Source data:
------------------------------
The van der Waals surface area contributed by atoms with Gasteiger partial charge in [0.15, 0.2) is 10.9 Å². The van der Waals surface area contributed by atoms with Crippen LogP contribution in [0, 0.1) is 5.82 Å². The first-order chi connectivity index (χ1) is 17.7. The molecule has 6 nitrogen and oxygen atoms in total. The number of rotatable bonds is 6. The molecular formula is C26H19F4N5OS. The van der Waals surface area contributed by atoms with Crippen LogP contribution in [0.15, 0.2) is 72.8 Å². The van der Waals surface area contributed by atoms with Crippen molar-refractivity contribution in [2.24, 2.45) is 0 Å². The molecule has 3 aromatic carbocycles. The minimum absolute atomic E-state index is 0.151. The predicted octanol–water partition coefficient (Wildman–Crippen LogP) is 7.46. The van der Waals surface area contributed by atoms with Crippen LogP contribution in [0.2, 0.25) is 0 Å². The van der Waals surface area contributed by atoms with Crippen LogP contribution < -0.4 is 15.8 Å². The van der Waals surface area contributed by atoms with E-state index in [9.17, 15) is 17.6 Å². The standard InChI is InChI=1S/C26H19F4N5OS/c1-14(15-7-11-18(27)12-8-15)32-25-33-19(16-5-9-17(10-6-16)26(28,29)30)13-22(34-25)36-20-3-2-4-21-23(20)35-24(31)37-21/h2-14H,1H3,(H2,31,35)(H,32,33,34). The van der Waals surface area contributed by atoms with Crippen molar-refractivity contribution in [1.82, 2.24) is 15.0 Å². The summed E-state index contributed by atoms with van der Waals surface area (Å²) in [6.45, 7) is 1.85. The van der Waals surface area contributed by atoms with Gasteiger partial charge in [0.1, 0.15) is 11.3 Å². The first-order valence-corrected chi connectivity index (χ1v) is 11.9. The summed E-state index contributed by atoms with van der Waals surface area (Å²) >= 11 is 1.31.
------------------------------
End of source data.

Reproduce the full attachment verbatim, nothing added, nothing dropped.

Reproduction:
The van der Waals surface area contributed by atoms with Gasteiger partial charge in [0.15, 0.2) is 10.9 Å². The van der Waals surface area contributed by atoms with Crippen LogP contribution in [0, 0.1) is 5.82 Å². The first-order chi connectivity index (χ1) is 17.7. The molecule has 6 nitrogen and oxygen atoms in total. The number of rotatable bonds is 6. The molecular formula is C26H19F4N5OS. The van der Waals surface area contributed by atoms with Crippen LogP contribution in [0.15, 0.2) is 72.8 Å². The van der Waals surface area contributed by atoms with Crippen molar-refractivity contribution in [2.24, 2.45) is 0 Å². The molecule has 3 aromatic carbocycles. The minimum absolute atomic E-state index is 0.151. The predicted octanol–water partition coefficient (Wildman–Crippen LogP) is 7.46. The van der Waals surface area contributed by atoms with Crippen LogP contribution in [0.2, 0.25) is 0 Å². The van der Waals surface area contributed by atoms with Crippen LogP contribution < -0.4 is 15.8 Å². The van der Waals surface area contributed by atoms with E-state index in [9.17, 15) is 17.6 Å². The standard InChI is InChI=1S/C26H19F4N5OS/c1-14(15-7-11-18(27)12-8-15)32-25-33-19(16-5-9-17(10-6-16)26(28,29)30)13-22(34-25)36-20-3-2-4-21-23(20)35-24(31)37-21/h2-14H,1H3,(H2,31,35)(H,32,33,34). The van der Waals surface area contributed by atoms with Crippen molar-refractivity contribution in [1.82, 2.24) is 15.0 Å². The summed E-state index contributed by atoms with van der Waals surface area (Å²) in [6.45, 7) is 1.85. The van der Waals surface area contributed by atoms with Gasteiger partial charge in [0.1, 0.15) is 11.3 Å². The first-order valence-corrected chi connectivity index (χ1v) is 11.9. The summed E-state index contributed by atoms with van der Waals surface area (Å²) >= 11 is 1.31.